Kirsten Kjær Weis is a true pioneer in the field of natural beauty. Her eponymous label, which she founded in 2010, aims to merge the two worlds of natural and conventional into one while keeping a luxury component. A decade on, Kjær Weis cosmetics has become synonymous with high-quality makeup without compromise. The brand only uses clean, organic ingredients and comes in alluring, refillable packaging that wipes other brands – organic or not – off the map.
The Danish-born, US-based makeup artist spent her childhood on a farm in rural Denmark, which she has often attributed her close connection with nature. In conversation with ILLUM, she talks about how her vision for the brand has developed, what sustainability means to her, as well as what the past year has taught her.
In November 2020 it was 10 years since you founded Kjær Weis, how has your vision developed over the past decade?
To be honest, the vision was quite clear right from the beginning so there hasn’t been any need to evolve it. We are firmly rooted in being a transformative, high-performance beauty brand with a cleanest-of-the-clean ingredients profile, and a luxury experience that is also sustainable. In the past 10 years the space we occupy has definitely become busier, and the definition of ‘clean’ has become more occupied with many shades of grey. So we really have to stay true to our vision of excellence.
Kjær Weis unites organic beauty with luxury, what’s been the hardest part of merging the two?
Probably explaining to people and having them believe that it is possible. The stigma around organic is that it lives in a ‘healthy food world’. They don’t fully comprehend that the high-performing quality you can get out of organic is unparalleled! It truly is the best option you could buy for yourself.
Clean beauty has been on the rise for years but is still largely reserved skincare. Why do you think natural makeup hasn't gained the same traction?
There hasn't been as many brands doing it, and a truly clean formulation that doesn't cut corners is not an easy production. It's really time, resource, man power and all-consuming. You have to have a very good formulator to produce high quality. Also, makeup is all about colors and textures, whereas skincare is not, and the textures that we’re all used to in makeup are hard to create without silicones. A truly natural, non-synthetic cosmetic formulation requires a lot to nail.
What does being sustainable imply to you?
Sustainability means being thoughtful and intentional in choices from the quality of the certified organic ingredients we use, to the wellbeing of the farmers and suppliers we work with. In parallel to that, being conscious in terms of the packaging we use and what impact that has for our planet is imperative. I consider it a holistic approach to sustainability, with the conviction that it’s multilayered and therefore has to be a multilayered effort.
When creating refillable packaging, what’s most important to keep in mind?
The most important thing for me was to have it be an uncompromising approach, the prestige experience couldn't get lost in the effort to make it sustainable, which is why we landed on a refillable system which allows for a combination of luxury and sustainability in one.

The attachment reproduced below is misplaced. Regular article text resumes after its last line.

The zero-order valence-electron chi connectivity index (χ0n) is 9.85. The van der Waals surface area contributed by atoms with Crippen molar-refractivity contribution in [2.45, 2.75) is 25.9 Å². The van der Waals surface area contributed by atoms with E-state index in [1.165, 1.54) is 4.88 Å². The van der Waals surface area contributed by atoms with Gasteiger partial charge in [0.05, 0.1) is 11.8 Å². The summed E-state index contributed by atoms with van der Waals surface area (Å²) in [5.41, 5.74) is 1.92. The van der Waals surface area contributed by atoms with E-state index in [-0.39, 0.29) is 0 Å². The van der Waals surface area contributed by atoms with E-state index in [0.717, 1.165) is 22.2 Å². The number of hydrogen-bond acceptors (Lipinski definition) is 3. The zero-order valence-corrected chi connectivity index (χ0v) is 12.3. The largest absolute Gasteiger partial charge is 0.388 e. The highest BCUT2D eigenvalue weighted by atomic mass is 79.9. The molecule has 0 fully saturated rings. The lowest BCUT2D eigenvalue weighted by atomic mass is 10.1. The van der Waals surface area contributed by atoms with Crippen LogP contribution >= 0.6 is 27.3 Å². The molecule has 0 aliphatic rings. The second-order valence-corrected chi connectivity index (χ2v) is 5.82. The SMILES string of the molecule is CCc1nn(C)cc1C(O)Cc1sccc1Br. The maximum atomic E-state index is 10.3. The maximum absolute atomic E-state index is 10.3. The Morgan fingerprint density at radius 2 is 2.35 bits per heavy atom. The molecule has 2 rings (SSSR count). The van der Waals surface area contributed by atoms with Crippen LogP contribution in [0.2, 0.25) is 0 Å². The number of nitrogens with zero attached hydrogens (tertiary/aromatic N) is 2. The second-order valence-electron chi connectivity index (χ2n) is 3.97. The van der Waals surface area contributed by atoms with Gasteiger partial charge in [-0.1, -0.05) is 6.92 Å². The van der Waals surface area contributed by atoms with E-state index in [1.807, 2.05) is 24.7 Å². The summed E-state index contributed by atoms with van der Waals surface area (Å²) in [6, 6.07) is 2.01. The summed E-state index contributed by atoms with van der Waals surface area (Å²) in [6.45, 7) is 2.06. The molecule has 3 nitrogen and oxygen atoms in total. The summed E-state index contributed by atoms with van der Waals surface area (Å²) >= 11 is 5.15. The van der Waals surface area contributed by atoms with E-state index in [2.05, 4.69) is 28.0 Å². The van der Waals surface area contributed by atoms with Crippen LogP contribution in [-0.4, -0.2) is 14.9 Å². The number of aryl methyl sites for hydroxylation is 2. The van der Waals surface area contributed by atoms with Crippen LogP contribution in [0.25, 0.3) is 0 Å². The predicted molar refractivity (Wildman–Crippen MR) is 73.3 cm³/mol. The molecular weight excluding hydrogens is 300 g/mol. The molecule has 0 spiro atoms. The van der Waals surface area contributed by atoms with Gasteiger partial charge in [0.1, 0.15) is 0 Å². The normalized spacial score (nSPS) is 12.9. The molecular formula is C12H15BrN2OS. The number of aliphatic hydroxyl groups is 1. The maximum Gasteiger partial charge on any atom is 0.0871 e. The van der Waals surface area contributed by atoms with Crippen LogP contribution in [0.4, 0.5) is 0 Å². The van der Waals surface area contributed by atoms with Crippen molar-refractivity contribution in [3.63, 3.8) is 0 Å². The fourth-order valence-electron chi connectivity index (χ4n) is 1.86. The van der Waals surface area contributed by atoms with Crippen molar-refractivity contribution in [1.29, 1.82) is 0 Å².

With sustainability being the new norm in beauty, what’s your best advice for consumers to navigate the market and avoid buying into greenwashing?
A good place to start is by looking for certifications which customers can trust like CCPB, Cosmos etc. They represent a stamp of approval of the validity of the product.
Otherwise the next step is learning about ingredients – just in broad strokes; getting to know the names of the ingredients to avoid and why, that makes it easier to feel comfortable going over an ingredients profile when debating what to buy.
What does your everyday beauty routine look like? And has it changed during lockdown and the pandemic?
It hasn't changed too much despite the lockdown. I wear a minimal amount of makeup which includes our Liquid Foundation that evens out skin tone while it works as skincare. A bit of blush to the apples of the cheeks, mascara and/or a light dust of eyeshadow to make the eyes pop and a lip product that is pretty natural looking as well.
I have a lot of meetings in front of the screen and it is important to me to feel like I look polished and ready for the day as if I was in the office, both for the team and people I have meetings with as well as for myself.
What do you see makeup as a tool for?
It’s not to cover up who you are—it’s to enhance who you are. Makeup is playful and fun. It helps you feel the best version of yourself.
The past year has been intense. What are you taking away from it? And what are you looking most forward to leaving behind?
It created a pause across the globe that forced everyone to get off the hamster wheel and really take a good look at their lives. Certainly, in terms of work and our business, we’ve been forced to become super-resourceful because everything stopped and all of the sudden you have to make it work, you try to keep the wheels turning. You adapt, find silver linings, and get creative. It also made everyone stop and reflect and ask what we could learn from all this? We’re spread over continents, but we’re all connected.
Leaving behind… oh, lots of stuff. I think we were good at a high speed every day, with no time to stop and look at life. With this forced pause we’ve all been looking at life differently. Life won’t end if you take time aside for yourself, if you create small pauses here and there. It is possible!